Tag Archives: Italy
The Court of Milan has rejected an appeal of a January 21/25 order requiring Google to suppress automatic search query completion suggestions associating two defamatory keywords, truffa (scam, swindle ) and truffatore (con man, crook) with a person operating in the financial services sector. While Google performs some preventive censorship based on local social and legal norms, this is at least the second time a European court has ordered the removal of phrases related to con artists & swindlers.
Figure 1: Based on a search for the plaintiff’s presumed full name & name + “t” (the last name is mentioned in the judgment), Google appears to have complied with the ruling. The plaintiff argued that Google should have applied filters proactively to avoid injuring a person’s constitutionally guarantied rights (which rights isn’t clear – honor isn’t listed in the Italian constitution) and, once notified of the problem, still took no action. Google argued that suggested queries are automatically generated based on prior user queries and thus Google is not responsible for their content. Google also argued that censoring suggestions would open it up to damage claims from those accusing it of suppressing information available on the web.
Three weeks after its initial debut, Google Instant is now available in 19 of Google’s 182 domains. Interesting tidbit: Google included Italy in its first roll-out group, but Google Instant is not yet available for the tiny city state of San Marino, which also uses Italian.
Not everyone sees Google Instant
Google Instant is only available for Chrome, Firefox, Safari and IE 8 browsers – users with Internet Explorer 6 and 7 browsers won’t see instant. Users must be logged in to a Google service, such as Google Analytics, Gmail or Google Docs, to use Google Instant. The one exception is for searches performed on Google.com – there everyone gets access to Google Instant. Also keep in mind that users searching via a browser toolbar won’t see Google Instant until they refine their search in a returned results page.
So now that most of the uninformed hype surrounding Google Instant has been written, let’s take a hard look at what Google Instant really means for most companies and organizations.
Google Instant is an interface change
First of all, it is important to understand what Google Instant is and what it is not. Google Instant is a user interface change, it changes the way Google presents search results to Google users.
How Google Instant works
As the user types a query, Google refreshes the displayed search results which, according to Google, best respond to the query typed so far or what Google predicts the query will be based on past queries.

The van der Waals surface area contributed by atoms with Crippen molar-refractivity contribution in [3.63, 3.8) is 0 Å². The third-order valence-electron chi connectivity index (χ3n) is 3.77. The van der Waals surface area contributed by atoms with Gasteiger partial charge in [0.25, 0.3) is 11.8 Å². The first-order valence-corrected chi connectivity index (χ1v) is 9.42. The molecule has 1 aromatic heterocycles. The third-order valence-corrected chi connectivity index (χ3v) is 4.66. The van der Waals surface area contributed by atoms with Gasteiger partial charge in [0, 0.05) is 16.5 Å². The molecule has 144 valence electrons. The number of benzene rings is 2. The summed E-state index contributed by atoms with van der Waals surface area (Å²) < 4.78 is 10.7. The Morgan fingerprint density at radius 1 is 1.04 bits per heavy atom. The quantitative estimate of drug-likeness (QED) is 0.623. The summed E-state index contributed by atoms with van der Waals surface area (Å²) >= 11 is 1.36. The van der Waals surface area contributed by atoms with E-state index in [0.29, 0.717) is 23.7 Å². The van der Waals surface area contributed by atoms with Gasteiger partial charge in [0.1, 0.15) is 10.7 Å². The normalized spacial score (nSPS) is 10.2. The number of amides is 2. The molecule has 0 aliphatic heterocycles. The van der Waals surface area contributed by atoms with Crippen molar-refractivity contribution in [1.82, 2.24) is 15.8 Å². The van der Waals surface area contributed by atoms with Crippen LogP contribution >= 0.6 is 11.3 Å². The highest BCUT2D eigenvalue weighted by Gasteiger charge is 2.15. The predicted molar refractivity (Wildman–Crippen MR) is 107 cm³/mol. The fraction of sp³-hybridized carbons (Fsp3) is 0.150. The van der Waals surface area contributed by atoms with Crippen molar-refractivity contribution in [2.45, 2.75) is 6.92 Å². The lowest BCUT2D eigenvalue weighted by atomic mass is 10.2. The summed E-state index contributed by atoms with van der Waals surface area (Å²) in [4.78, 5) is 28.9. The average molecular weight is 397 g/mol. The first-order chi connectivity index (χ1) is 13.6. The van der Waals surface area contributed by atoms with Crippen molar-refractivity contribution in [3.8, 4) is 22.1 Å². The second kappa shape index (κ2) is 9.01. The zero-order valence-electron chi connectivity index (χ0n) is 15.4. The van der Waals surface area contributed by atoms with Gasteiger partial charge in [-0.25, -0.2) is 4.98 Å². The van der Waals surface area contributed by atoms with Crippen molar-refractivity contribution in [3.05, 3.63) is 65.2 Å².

Yahoo! has closed some of their European directories sometime this year – their Italian and German directory URLs, e.g. http://it.dir.yahoo.com/, are now redirecting to their search page. Others may be impacted but I haven’t checked. At least the Italian directory is still in Google and Yahoo search results but not those of Bing. Yahoo Site Explorer also shows cached pages from the Italian directory with the copyright 2010; unfortunately Yahoo! doesn’t display a cache date. Other Yahoo! directories, such as the US and UK versions, are still open for business.
Figure 1: Yahoo! Directory in Italy, once upon a time
Yahoo Directory closures not really a surprise
As I’ve previously noted (see question 3), Yahoo stopped updating their German directory in 2006 and the same is probably true for Italy although they never admitted that it was closed to new entries. With Yahoo’s de-emphasis of search, and the long decline in human edited directories overall, these directory closures can’t really be much of a surprise. Yet as one who remembers using the Yahoo! directory before DEC’s Altavista, this is quite a search milestone. I might not miss you Yahoo! directory, but your passing has been noticed.
This past week the Italian antitrust authority (Autorità Garante della Concorrenza e del Mercato) conducted a search of Google’s Italian office and announced it was beginning an investigation into Google’s possible abuse of its dominant position in the Italian search engine market. The case was triggered by a complaint from the Italian Federation of News Publishers, FIEG (Federazione Italiana Editori Giornali). FIEG represents publishers of newspapers and magazines, together with press agencies.
So what’s the problem?
The news industry has struggled since the mid 1990s to figure out a profitable internet strategy. “Free” content needs to be supported by advertising revenue, yet poorly targeted banners and the like don’t pay much. Google’s indisputable success as an advertising powerhouse1 has captured the press’ attention.
The traditional August break in Italy is a wonderful time to work on projects which linger on the back burner during the rest of the year. Last August led to the release of a free keyword selection guide (in Italian); this year’s focus is a Course on using the AdWords PPC paid search marketing program.
While capturing some updated screen shots for the PPC Course, I came across an interesting example of a search marketing phenomena known as PPC or AdSense arbitrage.
Search for Milan – Rome Flights
Travel is one of the most highly competitive business sectors on the web. It shouldn’t then be a great surprise that we have 3 sponsored results (with the beige background) above the organic results in addition to the standard sponsored results on the right. The results at the top appear when there is a high chance of the ad being very profitable for Google – the maximum bid is high, as is the historic click-through rate.